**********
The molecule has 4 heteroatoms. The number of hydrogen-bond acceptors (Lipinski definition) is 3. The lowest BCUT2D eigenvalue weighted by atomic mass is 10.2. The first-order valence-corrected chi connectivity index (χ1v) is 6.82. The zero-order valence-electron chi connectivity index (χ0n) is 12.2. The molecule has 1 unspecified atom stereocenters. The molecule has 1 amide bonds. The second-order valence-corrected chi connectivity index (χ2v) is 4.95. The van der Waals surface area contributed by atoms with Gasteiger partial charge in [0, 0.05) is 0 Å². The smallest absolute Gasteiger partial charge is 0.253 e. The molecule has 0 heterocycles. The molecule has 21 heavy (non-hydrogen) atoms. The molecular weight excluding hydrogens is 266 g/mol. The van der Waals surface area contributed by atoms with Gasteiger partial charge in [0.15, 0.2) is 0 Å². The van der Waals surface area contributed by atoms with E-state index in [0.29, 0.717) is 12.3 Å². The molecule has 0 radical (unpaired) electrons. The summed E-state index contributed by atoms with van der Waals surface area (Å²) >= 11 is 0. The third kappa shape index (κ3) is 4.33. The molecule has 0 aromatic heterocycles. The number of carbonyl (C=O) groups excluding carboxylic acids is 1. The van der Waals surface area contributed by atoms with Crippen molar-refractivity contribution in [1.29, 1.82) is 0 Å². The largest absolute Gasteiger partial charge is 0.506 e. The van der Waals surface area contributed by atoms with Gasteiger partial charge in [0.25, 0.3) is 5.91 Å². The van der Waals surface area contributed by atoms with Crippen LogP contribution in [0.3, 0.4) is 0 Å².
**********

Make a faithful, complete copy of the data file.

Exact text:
The molecule has 4 heteroatoms. The number of hydrogen-bond acceptors (Lipinski definition) is 3. The lowest BCUT2D eigenvalue weighted by atomic mass is 10.2. The first-order valence-corrected chi connectivity index (χ1v) is 6.82. The zero-order valence-electron chi connectivity index (χ0n) is 12.2. The molecule has 1 unspecified atom stereocenters. The molecule has 1 amide bonds. The second-order valence-corrected chi connectivity index (χ2v) is 4.95. The van der Waals surface area contributed by atoms with Gasteiger partial charge in [0, 0.05) is 0 Å². The smallest absolute Gasteiger partial charge is 0.253 e. The molecule has 0 heterocycles. The molecule has 21 heavy (non-hydrogen) atoms. The molecular weight excluding hydrogens is 266 g/mol. The van der Waals surface area contributed by atoms with Gasteiger partial charge in [0.15, 0.2) is 0 Å². The van der Waals surface area contributed by atoms with E-state index in [0.29, 0.717) is 12.3 Å². The molecule has 0 radical (unpaired) electrons. The summed E-state index contributed by atoms with van der Waals surface area (Å²) >= 11 is 0. The third kappa shape index (κ3) is 4.33. The molecule has 0 aromatic heterocycles. The number of carbonyl (C=O) groups excluding carboxylic acids is 1. The van der Waals surface area contributed by atoms with Crippen molar-refractivity contribution in [1.29, 1.82) is 0 Å². The largest absolute Gasteiger partial charge is 0.506 e. The van der Waals surface area contributed by atoms with Gasteiger partial charge in [0.25, 0.3) is 5.91 Å². The van der Waals surface area contributed by atoms with Crippen LogP contribution in [0.3, 0.4) is 0 Å².